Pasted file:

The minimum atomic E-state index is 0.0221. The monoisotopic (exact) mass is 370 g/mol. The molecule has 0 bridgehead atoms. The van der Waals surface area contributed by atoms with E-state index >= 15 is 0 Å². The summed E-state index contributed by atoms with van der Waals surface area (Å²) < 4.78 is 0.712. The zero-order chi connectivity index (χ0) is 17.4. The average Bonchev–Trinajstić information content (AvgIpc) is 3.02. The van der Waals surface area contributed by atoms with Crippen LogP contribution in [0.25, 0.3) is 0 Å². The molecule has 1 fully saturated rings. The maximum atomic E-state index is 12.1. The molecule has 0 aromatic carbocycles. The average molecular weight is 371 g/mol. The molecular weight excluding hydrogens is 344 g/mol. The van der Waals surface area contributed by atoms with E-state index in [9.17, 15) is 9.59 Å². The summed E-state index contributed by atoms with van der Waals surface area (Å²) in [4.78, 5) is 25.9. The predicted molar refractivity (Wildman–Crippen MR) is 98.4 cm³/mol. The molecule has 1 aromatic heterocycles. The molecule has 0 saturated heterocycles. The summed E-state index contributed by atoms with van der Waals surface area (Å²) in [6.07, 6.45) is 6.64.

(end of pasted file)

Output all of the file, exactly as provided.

The minimum atomic E-state index is 0.0221. The monoisotopic (exact) mass is 370 g/mol. The molecule has 0 bridgehead atoms. The van der Waals surface area contributed by atoms with E-state index >= 15 is 0 Å². The summed E-state index contributed by atoms with van der Waals surface area (Å²) < 4.78 is 0.712. The zero-order chi connectivity index (χ0) is 17.4. The average Bonchev–Trinajstić information content (AvgIpc) is 3.02. The van der Waals surface area contributed by atoms with Crippen LogP contribution in [0.25, 0.3) is 0 Å². The molecule has 1 fully saturated rings. The maximum atomic E-state index is 12.1. The molecule has 0 aromatic carbocycles. The average molecular weight is 371 g/mol. The molecular weight excluding hydrogens is 344 g/mol. The van der Waals surface area contributed by atoms with E-state index in [9.17, 15) is 9.59 Å². The summed E-state index contributed by atoms with van der Waals surface area (Å²) in [4.78, 5) is 25.9. The predicted molar refractivity (Wildman–Crippen MR) is 98.4 cm³/mol. The molecule has 1 aromatic heterocycles. The molecule has 0 saturated heterocycles. The summed E-state index contributed by atoms with van der Waals surface area (Å²) in [6.07, 6.45) is 6.64.